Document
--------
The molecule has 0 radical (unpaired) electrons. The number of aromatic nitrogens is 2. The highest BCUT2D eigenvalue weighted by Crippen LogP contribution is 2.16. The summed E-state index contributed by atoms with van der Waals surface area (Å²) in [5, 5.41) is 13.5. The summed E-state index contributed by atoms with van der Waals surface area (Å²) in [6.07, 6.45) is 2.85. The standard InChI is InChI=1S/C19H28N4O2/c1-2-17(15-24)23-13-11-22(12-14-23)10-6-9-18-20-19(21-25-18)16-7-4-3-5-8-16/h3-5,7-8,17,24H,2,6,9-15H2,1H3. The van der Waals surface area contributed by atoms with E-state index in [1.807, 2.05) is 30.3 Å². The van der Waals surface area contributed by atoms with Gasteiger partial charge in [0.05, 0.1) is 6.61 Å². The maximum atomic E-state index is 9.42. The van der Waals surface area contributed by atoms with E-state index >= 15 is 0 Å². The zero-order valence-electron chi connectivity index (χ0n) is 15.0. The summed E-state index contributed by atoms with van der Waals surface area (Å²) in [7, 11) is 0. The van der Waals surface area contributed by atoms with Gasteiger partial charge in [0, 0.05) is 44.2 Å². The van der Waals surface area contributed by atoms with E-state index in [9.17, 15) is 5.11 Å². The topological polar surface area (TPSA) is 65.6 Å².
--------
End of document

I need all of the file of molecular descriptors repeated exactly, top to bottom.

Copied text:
The molecule has 0 radical (unpaired) electrons. The number of aromatic nitrogens is 2. The highest BCUT2D eigenvalue weighted by Crippen LogP contribution is 2.16. The summed E-state index contributed by atoms with van der Waals surface area (Å²) in [5, 5.41) is 13.5. The summed E-state index contributed by atoms with van der Waals surface area (Å²) in [6.07, 6.45) is 2.85. The standard InChI is InChI=1S/C19H28N4O2/c1-2-17(15-24)23-13-11-22(12-14-23)10-6-9-18-20-19(21-25-18)16-7-4-3-5-8-16/h3-5,7-8,17,24H,2,6,9-15H2,1H3. The van der Waals surface area contributed by atoms with E-state index in [1.807, 2.05) is 30.3 Å². The van der Waals surface area contributed by atoms with Gasteiger partial charge in [0.05, 0.1) is 6.61 Å². The maximum atomic E-state index is 9.42. The van der Waals surface area contributed by atoms with E-state index >= 15 is 0 Å². The zero-order valence-electron chi connectivity index (χ0n) is 15.0. The summed E-state index contributed by atoms with van der Waals surface area (Å²) in [7, 11) is 0. The van der Waals surface area contributed by atoms with Gasteiger partial charge in [0, 0.05) is 44.2 Å². The van der Waals surface area contributed by atoms with E-state index in [9.17, 15) is 5.11 Å². The topological polar surface area (TPSA) is 65.6 Å².